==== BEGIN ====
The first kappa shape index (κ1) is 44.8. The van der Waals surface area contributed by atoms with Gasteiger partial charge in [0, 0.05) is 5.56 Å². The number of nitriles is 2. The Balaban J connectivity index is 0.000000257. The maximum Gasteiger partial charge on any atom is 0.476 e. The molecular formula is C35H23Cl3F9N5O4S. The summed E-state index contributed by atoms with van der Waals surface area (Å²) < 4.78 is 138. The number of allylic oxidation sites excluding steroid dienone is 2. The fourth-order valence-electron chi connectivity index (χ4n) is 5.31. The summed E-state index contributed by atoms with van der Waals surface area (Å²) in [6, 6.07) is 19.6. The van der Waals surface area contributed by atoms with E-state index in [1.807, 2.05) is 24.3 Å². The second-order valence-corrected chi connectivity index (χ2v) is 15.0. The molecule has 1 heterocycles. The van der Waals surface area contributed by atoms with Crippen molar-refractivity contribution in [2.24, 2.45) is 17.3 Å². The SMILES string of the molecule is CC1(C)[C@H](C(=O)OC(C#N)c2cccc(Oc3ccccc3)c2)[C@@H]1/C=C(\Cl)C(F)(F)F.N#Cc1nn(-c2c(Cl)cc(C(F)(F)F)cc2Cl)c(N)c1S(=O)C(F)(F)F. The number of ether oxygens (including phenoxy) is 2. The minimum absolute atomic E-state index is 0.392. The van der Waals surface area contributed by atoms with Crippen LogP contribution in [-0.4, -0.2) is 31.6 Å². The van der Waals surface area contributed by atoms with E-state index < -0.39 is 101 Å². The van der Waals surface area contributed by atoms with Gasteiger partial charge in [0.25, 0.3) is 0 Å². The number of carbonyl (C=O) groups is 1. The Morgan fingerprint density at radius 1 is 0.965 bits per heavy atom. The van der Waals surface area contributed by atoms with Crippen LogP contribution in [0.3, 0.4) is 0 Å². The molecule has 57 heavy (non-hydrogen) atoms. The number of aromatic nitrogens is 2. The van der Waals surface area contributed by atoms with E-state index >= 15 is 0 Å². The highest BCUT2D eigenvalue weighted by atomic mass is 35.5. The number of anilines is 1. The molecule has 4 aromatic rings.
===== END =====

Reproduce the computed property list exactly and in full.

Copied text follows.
The first kappa shape index (κ1) is 44.8. The van der Waals surface area contributed by atoms with Gasteiger partial charge in [0, 0.05) is 5.56 Å². The number of nitriles is 2. The Balaban J connectivity index is 0.000000257. The maximum Gasteiger partial charge on any atom is 0.476 e. The molecular formula is C35H23Cl3F9N5O4S. The summed E-state index contributed by atoms with van der Waals surface area (Å²) < 4.78 is 138. The number of allylic oxidation sites excluding steroid dienone is 2. The fourth-order valence-electron chi connectivity index (χ4n) is 5.31. The summed E-state index contributed by atoms with van der Waals surface area (Å²) in [6, 6.07) is 19.6. The van der Waals surface area contributed by atoms with E-state index in [1.807, 2.05) is 24.3 Å². The second-order valence-corrected chi connectivity index (χ2v) is 15.0. The molecule has 1 heterocycles. The van der Waals surface area contributed by atoms with Crippen molar-refractivity contribution in [2.24, 2.45) is 17.3 Å². The SMILES string of the molecule is CC1(C)[C@H](C(=O)OC(C#N)c2cccc(Oc3ccccc3)c2)[C@@H]1/C=C(\Cl)C(F)(F)F.N#Cc1nn(-c2c(Cl)cc(C(F)(F)F)cc2Cl)c(N)c1S(=O)C(F)(F)F. The number of ether oxygens (including phenoxy) is 2. The minimum absolute atomic E-state index is 0.392. The van der Waals surface area contributed by atoms with Crippen LogP contribution in [-0.4, -0.2) is 31.6 Å². The van der Waals surface area contributed by atoms with E-state index < -0.39 is 101 Å². The van der Waals surface area contributed by atoms with Gasteiger partial charge in [0.25, 0.3) is 0 Å². The number of carbonyl (C=O) groups is 1. The Morgan fingerprint density at radius 1 is 0.965 bits per heavy atom. The van der Waals surface area contributed by atoms with Crippen LogP contribution in [0.3, 0.4) is 0 Å². The molecule has 57 heavy (non-hydrogen) atoms. The number of aromatic nitrogens is 2. The van der Waals surface area contributed by atoms with E-state index >= 15 is 0 Å². The highest BCUT2D eigenvalue weighted by atomic mass is 35.5. The number of anilines is 1. The molecule has 4 aromatic rings.